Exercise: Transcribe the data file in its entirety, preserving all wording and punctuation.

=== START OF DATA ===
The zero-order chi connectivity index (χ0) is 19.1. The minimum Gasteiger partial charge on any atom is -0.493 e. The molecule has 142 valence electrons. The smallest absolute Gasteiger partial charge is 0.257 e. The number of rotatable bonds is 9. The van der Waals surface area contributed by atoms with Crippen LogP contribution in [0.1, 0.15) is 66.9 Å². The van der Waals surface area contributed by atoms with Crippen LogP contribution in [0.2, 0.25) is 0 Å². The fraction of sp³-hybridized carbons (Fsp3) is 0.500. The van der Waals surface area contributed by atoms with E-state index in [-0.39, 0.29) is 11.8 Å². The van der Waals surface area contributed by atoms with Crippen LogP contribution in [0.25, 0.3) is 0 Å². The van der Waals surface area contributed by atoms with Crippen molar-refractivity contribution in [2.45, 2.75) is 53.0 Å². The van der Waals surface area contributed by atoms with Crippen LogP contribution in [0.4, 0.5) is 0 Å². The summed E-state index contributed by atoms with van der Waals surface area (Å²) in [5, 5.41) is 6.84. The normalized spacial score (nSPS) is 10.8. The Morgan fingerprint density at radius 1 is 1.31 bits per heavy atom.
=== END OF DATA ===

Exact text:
The zero-order chi connectivity index (χ0) is 19.1. The minimum Gasteiger partial charge on any atom is -0.493 e. The molecule has 142 valence electrons. The smallest absolute Gasteiger partial charge is 0.257 e. The number of rotatable bonds is 9. The van der Waals surface area contributed by atoms with Crippen LogP contribution in [0.1, 0.15) is 66.9 Å². The van der Waals surface area contributed by atoms with Crippen LogP contribution in [0.2, 0.25) is 0 Å². The fraction of sp³-hybridized carbons (Fsp3) is 0.500. The van der Waals surface area contributed by atoms with E-state index in [-0.39, 0.29) is 11.8 Å². The van der Waals surface area contributed by atoms with Crippen LogP contribution in [0.25, 0.3) is 0 Å². The van der Waals surface area contributed by atoms with Crippen molar-refractivity contribution in [2.45, 2.75) is 53.0 Å². The van der Waals surface area contributed by atoms with Crippen LogP contribution in [0.4, 0.5) is 0 Å². The summed E-state index contributed by atoms with van der Waals surface area (Å²) in [5, 5.41) is 6.84. The normalized spacial score (nSPS) is 10.8. The Morgan fingerprint density at radius 1 is 1.31 bits per heavy atom.